Sep 1, 2018

Meghan McCain rebukes Trumpism in memorial tribute to her dad

Meghan McCain, daughter of the late Senator John McCain, gave a powerful goodbye to her father on Saturday, remembering his legacy and indirectly criticizing one of the most notably absent people: President Trump.

Key moments:

  • "We gather here to mourn the passing of American greatness — the real thing, not cheap rhetoric from men who will never come near the sacrifice he gave so willingly, nor the opportunistic appropriation of those who lived lives of comfort and privilege."
  • “As much as I hate to see him go, I do know how it ended. I know that on the afternoon of Aug. 25 … surrounded by the family he loved so much, an old man shook off the scars of battle one last time and arose a new man, to pilot one last flight up and up and up, busting clouds left and right, straight on through to the Kingdom of Heaven."
  • "The America of John McCain is generous and welcoming and bold... The America of John McCain has no need to be made great again, because America was always great."

What they're saying:

  • The New Yorker's Susan Glasser: "Make no mistake: the applause ringing out at the Cathedral when Meghan McCain says 'America has no need to be made great again because America was always great' is not standard. Never heard applause at a funeral here before."
  • SiriusXM's Olivier Knox: "Meghan McCain's searingly personal (and political) tribute will be remembered as the one closest in spirit to what her father might have said today."

Go deeper

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John Kelly in the White House in July 2017. Photo: Cheriss May/NurPhoto via Getty Images

Former White House chief of staff John Kelly defended James Mattis on Thursday after President Trump attacked the former defense secretary as "the world's most overrated general" and claimed on Twitter that he was fired.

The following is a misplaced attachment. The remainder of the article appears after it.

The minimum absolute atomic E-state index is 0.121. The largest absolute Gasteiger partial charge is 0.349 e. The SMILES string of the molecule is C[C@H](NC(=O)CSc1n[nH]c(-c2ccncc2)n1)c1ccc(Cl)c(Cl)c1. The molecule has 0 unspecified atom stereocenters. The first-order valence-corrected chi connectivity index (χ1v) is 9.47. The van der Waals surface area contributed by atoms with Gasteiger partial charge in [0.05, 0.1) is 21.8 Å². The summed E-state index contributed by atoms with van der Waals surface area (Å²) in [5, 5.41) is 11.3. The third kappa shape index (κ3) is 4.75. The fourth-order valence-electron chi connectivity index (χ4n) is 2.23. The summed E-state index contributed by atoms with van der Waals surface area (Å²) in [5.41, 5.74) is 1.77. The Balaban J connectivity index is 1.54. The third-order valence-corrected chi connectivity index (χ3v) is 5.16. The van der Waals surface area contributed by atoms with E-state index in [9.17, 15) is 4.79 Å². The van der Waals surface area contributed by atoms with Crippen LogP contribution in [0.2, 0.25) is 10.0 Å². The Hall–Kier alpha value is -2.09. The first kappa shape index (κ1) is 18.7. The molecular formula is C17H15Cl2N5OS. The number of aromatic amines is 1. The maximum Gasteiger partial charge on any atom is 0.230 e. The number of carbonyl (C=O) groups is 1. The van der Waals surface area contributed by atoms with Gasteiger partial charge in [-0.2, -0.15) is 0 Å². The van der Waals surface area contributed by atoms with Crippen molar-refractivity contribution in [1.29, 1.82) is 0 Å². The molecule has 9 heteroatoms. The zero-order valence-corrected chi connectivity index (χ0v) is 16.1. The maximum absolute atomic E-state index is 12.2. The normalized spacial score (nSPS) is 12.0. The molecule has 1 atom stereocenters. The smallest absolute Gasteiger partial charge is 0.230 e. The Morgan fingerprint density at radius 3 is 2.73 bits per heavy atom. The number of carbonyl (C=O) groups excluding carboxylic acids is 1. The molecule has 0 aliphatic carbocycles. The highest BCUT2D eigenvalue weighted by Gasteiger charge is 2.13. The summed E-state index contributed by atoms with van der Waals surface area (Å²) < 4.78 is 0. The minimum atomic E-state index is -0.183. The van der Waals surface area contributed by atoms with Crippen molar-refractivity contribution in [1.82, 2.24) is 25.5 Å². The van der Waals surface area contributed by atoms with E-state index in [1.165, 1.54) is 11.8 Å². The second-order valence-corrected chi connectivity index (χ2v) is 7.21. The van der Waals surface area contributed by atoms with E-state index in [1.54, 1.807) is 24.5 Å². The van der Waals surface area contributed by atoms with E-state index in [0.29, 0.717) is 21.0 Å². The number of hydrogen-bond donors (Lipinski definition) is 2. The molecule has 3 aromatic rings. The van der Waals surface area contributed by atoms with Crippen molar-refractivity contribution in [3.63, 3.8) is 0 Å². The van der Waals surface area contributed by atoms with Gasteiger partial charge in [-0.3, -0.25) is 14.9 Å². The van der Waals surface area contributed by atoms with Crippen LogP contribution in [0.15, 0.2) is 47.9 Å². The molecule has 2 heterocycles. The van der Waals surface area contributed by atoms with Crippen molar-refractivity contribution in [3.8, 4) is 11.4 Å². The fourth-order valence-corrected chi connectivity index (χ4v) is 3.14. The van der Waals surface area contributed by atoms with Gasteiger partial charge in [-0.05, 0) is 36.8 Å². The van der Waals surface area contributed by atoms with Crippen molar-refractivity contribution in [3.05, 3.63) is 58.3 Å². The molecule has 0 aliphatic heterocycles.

What he's saying: “The president did not fire him. He did not ask for his resignation,” Kelly told the Washington Post in an interview. “The president has clearly forgotten how it actually happened or is confused."

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Attorney General Bill Barr said at a press conference Thursday that there was "no correlation" between his decision to order police to forcibly remove protesters from Lafayette Park and President Trump's subsequent visit to St. John's Episcopal Church earlier this week.

Driving the news: Barr was asked to respond to comments from Defense Secretary Mark Esper, who said Tuesday that he "did not know a photo op was happening" and that he does everything he can to "try and stay out of situations that may appear political."

Updates: Cities move to end curfews for George Floyd protests

Text reading "Demilitarize the police" is projected on an army vehicle during a protest over the death of George Floyd in Washington, D.C.. early on Thursday. Photo: Yasin Ozturk/Anadolu Agency via Getty Images

Several cities are ending curfews after the protests over the death of George Floyd and other police-related killings of black people led to fewer arrests and less violence Wednesday night.

The latest: Los Angeles and Washington D.C. are the latest to end nightly curfews. Seattle Mayor Jenny Durkan tweeted Wednesday night that "peaceful protests can continue without a curfew, while San Francisco Mayor London Breed tweeted that the city's curfew would end at 5 a.m. Thursday.